Monday, March 14, 2005

Random Road Thoughts

Although our week-long road trip produced some serious back-ache and a little digestive irregularity (as they say), it did not produce any blog-worthy breakthroughs. It did, however, leave me with some random thoughts.

  • On the way down to Mojave-land, we stayed the night in a Reno casino, in a room that is best described as a small cell in a people warehouse.
  • In the morning, we spent more money in the casino coffee shop (two coffees, one muffin, an order of french toast and a three-dollar glass of orange juice) than we would have if we would have moo'd our way into the buffet with all the cow-shaped people. Although we didn't save any money, I suppose we saved ourselves a few thousand calories.
  • It's a good thing, too, because I happen to know of a great bakery in Carson City (just south of Reno) and used all the calories I saved on cookies for the road.
  • Why does sitting around in a moving car make me crave snacks? It's not right and it's not fair.
  • Okay, living makes me crave snacks.
  • I learned that there's a place worse than Ridgecrest, California, which sits on the edge of a dry lake bed in the middle of the Mojave desert. It's called Trona. Trona would be a spectacularly bad place to choose to live, especially if you were not required to live there to work in the only (legitimate) industry in town - a mining venture that scrapes the adjacent dry lake bed floor for the borax and other minerals it gleans. This mineral sorting activity produces, along with a constant dry,white dust that coats the town and all its inhabitants, an odor that is sulphur-foul and chemical-sour. Turns out it's a great smell to camouflage the cranking out of a lot of crank, the other industry in town. This town is so soul-achingly ugly and smelly, it's almost endearing. Almost. I feel sorry for the inmates of Trona High School.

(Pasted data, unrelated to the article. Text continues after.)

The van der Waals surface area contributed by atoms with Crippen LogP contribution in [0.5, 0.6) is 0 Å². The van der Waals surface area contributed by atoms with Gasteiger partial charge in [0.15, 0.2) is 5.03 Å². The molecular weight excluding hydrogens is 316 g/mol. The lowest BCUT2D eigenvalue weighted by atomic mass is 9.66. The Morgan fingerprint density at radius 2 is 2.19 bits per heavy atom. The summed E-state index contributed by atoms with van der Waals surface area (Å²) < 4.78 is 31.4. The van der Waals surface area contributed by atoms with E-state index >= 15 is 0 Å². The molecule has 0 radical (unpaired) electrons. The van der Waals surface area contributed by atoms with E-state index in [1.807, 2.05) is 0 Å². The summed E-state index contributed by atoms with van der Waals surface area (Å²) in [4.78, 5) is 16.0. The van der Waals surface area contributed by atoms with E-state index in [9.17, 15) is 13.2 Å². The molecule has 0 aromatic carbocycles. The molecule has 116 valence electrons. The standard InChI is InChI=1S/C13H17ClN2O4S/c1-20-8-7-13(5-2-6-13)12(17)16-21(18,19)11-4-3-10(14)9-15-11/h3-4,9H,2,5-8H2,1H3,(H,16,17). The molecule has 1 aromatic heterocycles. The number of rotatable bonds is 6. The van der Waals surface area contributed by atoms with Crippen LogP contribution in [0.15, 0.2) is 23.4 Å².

• Yes, on account of all the rain in Southern California this year, it is an outstanding time to visit Death Valley. Since I've never been to Death Valley before, it was a little difficult to gauge the amazingness of the vegetation and wildflowers blanketing the valley floor. Since I'm not sure how death-y it is normally, I don't think I can fully appreciate the undeath going on right now. But I can assure you, it is as unnatural as the warm, dry winter we continue to experience back here in Portland/Vancouver. On the valley floor, 282 feet below sea level, where there should be dry beds of salt baking in the concentrated heat of a sun bouncing off the steep sides of the big basin, there are actual lakes. There was even some dude paddling around in a canoe. Freaky.
  • I can now say that I have seen the dreaded pupfish of Death Valley. Cute as a guppie, but I understand it's much more interesting to fish people. Lives in a pretty hellish bit of hot, trickly water most of the time, I guess. This year the pupfish is living large.
  • At the Scotty's Castle gift shop, we played our usual game of looking for the tackiest souvenir possible. Rules: no rules, but you get extra points for: (1) use of plastic, (2) sparkliness, (3) use of the name of the attraction, and (4) pointlessness. Oh, and there is no real counting of points, and often, no consensus on a winner. However, my choice for winner this day (although the competition was abundant and varied) was a fake railroad spike with a tiny miniature choo-choo glued to the top, sprinkled with some sparkly mica (I guess to look like Gold Rush gold) and the name Death Valley stamped on the side.
  • There's no accounting for taste.
  • Drew told his little niece that there are fairies and Ewoks living amongst the trees in Vancouver. He's gonna have some 'splaineen to do.
  • On the drive home, we upgraded our room. We felt much less warehoused and I found a new thing to aspire to: a jetted tub.
  • Every time I go for a long drive, I remember why I hate long drives. I shall redouble my efforts to avoid them in the future.

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